Phenyl butyrate mechanism Treatment includes administering compounds that bind covalently to amino acids, producing nitrogen-containing molecules that are excreted in the For example, phenyl butyrate given orally is converted to phenylacetate. This condenses with glutamine to form phenylacetylglutamine, which is excreted in urine.
Hereditary Hyperammonemia: Genetic deficiencies of each of the five enzymes of the urea cycle have been described, with an overall prevalence estimated to be 1:30,000 live births. Ornithine transcarbamoylase deficiency, which is X-linked, is the most common of these disorders, predominantly affecting males. All of the other urea cycle disorders follow an autosomal recessive inheritance pattern.
Urea cycle disorders
UCDEnzyme DeficiencySymptoms/Comments Type I HyperammonemiaType I Hyperammonemia, CPSD Carbamoylphosphate synthetase I Measurement of serum ammonia shows increased levels. Treatment with arginine which activates N- acetylglutamate synthetase Type 2 HyperammonemiaType 2 Hyperammonemia, OTCD Ornithine transcarbamoylase Most commonly occurring increased serum orotic acid due to mitochondrial carbamoylphosphate entering cytosol and being incorporated into pyrimidine nucleotides. treat with high carbohydrate, low protein diet, ammonia detoxification
Urea cycle disorders UCDEnzyme DeficiencySymptoms/Comments Classic CitrullinemiaClassic Citrullinemia, ASD Argininosuccinate synthetase Treat with arginine administration to enhance citrulline excretion, also with sodium benzoate for ammonia detoxification Argininosuccinic aciduriaArgininosuccinic aciduria, ALD Argininosuccinate lyase (argininosuccinase) elevated plasma and cerebral spinal fluid argininosuccinate: treat with arginine and sodium benzoate HyperargininemiaHyperargininemia, ADArginase rare UCD, ammonia and arginine high in cerebral spinal fluid and serum, treatment includes diet if EAA excluding arginine and low protein diet.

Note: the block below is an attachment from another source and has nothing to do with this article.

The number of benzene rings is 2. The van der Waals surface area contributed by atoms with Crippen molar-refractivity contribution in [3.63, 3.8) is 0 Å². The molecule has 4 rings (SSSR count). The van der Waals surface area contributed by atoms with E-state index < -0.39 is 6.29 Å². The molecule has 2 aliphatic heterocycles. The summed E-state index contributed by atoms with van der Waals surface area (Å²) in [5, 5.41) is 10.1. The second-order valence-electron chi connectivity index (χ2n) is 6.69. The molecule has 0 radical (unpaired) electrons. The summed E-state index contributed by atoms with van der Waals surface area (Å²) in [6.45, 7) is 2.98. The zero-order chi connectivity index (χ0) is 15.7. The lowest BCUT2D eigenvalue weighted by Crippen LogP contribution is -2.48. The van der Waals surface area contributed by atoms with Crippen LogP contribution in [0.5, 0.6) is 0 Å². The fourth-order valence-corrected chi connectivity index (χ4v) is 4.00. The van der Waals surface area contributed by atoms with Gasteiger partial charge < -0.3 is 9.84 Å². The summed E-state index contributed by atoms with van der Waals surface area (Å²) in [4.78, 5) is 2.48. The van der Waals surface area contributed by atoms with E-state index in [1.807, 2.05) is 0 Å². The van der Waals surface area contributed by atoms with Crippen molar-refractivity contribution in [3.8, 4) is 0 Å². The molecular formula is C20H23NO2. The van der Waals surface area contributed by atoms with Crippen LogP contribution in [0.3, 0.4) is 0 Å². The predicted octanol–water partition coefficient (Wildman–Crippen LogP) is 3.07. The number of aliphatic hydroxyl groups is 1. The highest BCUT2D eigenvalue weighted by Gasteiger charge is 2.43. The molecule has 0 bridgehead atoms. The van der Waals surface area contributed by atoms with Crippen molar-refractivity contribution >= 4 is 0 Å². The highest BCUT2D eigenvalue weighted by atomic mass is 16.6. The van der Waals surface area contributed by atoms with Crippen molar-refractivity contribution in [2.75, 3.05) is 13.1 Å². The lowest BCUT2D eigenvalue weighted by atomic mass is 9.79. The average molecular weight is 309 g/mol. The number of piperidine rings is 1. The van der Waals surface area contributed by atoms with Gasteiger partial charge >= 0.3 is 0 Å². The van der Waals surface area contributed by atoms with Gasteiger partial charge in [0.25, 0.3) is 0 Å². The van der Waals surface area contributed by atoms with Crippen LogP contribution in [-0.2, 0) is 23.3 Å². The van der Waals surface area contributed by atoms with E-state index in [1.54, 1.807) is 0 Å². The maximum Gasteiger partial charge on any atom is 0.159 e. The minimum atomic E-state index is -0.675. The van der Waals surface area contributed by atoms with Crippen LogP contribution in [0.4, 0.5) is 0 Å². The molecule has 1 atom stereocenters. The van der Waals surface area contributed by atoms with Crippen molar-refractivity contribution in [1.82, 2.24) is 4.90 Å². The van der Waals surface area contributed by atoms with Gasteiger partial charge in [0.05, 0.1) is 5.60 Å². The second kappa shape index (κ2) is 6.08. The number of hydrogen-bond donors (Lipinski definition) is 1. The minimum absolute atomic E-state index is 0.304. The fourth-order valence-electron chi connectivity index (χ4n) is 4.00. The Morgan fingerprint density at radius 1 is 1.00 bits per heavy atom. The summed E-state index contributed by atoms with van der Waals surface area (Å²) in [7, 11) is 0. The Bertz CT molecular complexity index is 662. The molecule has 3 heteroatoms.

Acquired hyperammonemia 1.Liver failure leads to hepatic coma and death. 2.Management of the condition: Low protein diet, Intestinal disinfection, Withholding hepatotoxic drugs, Maintenance of electrolyte and acid base balance.
Urea level in blood Indicator of renal function Plasma-20-40mg/dl Urinary excretion 15-30g/day
Integration between urea and TCA cycle
The production of fumarate in urea cycle is the most integrating point with TCA cycle. Fumarate is converted to malate and then to oxaloacetate in TCA cycle. Oxaloacetate undergoes transamination to produce aspartate which enters urea cycle and combines with citrulline to produce Arginosuucinate.
SDL-Case Discussion 1.What will happen to urea cycle during starvation? 2.If there is defect in the urea cycle before the synthesis of Arginosuccinate would you prefer to manage the case with amino acid conjugates like benzoic acid or Arginine administration.
What will happen to urea cycle during starvation?-SDL The delivery rate of ammonia is increased because of muscle protein breakdown. This will activate the enzymes of urea cycle. There may be increased excretion of urea in the initial phase.